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axle seals- replace or not

915 Views 6 Replies 4 Participants Last post by  DRW
I'm going to remove my axles to change my CV boots again. Should I change the axle seals even though they are not leaking?? The seals are 14 yrs old now and have 215,000 miles on them. They're not leaking now, and I've removed/replaced axles a number of times without damaging them, so I should be able to do it again. Are they old enough that I should just replace them?

If so, is it a real PITA? I've read many posts about how hard it is to get the new seals in. Seems like they're all too big. I don't know if they're too big or it's just a really tight fit.

Also, I'm going to do all 4 axles, so... are the rear axle seals a PITA??
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I just did my front two axle seals and my car has 90,xxx miles on it. I just did it cause I was replacing a broken axle and had everything apart, and its really not that hard. I just used a large socket to tap the seals in.
It's not hard, and a socket works great. Also, you can put them in the freezer for a while before you install them...they will shrink and go in really easy.
Cool, looks like I'll be doing the seals. I guess I should consider myself lucky that they survived 215000 miles and quite a few axle removals.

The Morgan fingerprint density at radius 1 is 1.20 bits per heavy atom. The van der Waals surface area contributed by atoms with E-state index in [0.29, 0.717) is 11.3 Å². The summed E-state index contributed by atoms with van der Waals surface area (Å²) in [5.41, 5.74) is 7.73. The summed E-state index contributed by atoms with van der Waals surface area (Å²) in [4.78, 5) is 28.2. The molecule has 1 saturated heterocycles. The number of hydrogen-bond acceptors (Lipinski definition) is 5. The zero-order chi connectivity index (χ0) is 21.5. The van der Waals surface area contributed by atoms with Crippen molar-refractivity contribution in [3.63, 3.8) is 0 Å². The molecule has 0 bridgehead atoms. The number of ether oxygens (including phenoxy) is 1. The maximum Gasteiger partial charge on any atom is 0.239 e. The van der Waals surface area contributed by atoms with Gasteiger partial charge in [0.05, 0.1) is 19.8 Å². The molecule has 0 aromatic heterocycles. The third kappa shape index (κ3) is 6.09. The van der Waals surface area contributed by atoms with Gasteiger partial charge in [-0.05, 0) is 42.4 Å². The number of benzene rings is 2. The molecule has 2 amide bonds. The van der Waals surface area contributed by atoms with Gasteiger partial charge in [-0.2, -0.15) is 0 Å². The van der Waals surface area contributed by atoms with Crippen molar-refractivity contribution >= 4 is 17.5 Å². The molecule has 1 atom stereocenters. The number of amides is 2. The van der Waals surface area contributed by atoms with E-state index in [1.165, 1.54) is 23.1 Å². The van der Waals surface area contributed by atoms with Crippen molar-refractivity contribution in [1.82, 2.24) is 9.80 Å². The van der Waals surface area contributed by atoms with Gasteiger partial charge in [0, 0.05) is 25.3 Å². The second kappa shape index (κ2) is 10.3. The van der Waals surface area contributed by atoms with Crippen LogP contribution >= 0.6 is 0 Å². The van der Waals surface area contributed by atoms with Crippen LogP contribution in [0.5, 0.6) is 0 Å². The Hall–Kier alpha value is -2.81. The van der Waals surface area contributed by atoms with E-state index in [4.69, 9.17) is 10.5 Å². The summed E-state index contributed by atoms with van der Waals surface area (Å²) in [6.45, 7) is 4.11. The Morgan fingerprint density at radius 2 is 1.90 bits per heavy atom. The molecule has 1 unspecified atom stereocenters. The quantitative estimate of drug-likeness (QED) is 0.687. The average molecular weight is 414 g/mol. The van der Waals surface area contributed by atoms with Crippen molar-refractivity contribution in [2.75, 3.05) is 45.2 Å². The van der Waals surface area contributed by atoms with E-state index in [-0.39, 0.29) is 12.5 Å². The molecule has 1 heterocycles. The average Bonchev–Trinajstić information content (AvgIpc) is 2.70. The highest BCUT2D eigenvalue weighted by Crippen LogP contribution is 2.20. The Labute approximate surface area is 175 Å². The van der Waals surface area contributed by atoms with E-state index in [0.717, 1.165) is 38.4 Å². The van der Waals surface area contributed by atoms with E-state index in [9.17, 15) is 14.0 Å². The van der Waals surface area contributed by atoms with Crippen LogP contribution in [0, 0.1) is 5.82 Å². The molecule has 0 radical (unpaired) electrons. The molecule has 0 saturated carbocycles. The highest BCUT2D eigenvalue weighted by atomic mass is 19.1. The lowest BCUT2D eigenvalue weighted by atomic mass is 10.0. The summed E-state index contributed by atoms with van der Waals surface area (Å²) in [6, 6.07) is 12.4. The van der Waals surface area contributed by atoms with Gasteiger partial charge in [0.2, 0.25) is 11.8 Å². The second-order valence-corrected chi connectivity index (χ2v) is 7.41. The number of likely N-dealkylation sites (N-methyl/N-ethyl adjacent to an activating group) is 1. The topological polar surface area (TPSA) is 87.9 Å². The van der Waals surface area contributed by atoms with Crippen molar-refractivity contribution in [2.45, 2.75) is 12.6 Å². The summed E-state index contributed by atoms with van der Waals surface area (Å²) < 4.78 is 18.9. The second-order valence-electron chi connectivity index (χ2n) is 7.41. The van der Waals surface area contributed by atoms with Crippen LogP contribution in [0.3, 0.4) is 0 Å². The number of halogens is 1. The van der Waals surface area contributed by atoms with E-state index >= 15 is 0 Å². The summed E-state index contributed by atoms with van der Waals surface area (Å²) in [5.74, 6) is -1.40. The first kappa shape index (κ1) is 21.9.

Maybe I will try putting them in the freezer. I did that with my ball joints and they were still a PITA.

Are the rears pretty easy too.... push them in with a socket??

the ball joints are meant to be put in with a press, freezing them just makes it so you can get them in without one.

the seals for the rears are easy too. we froze cam seals because we had to put them on with the motor in the car (we also didn't take off the timing belt). they went in using bare hands. i've never froze the axle seals and they go in without much effort.
I had trouble getting the ball joints in with a "press" even after freezing. I say press in quotes because it wasn't really a press. I didn't take the control arms off. I used the large C-clamp type press meant specifically for ball joints. Much more sturdy than a standard c-clamp but nothing like a real hydraulic press. I prob could've gotten them in without freezing them, but it was difficult as it was.

thanks for the info-- glad to hear the rear axle seals are also straightfoward
I like to use a thin coating of RTV on the outside of seals. It lets them slide in easily by hand, and forms a good bond when it dries.
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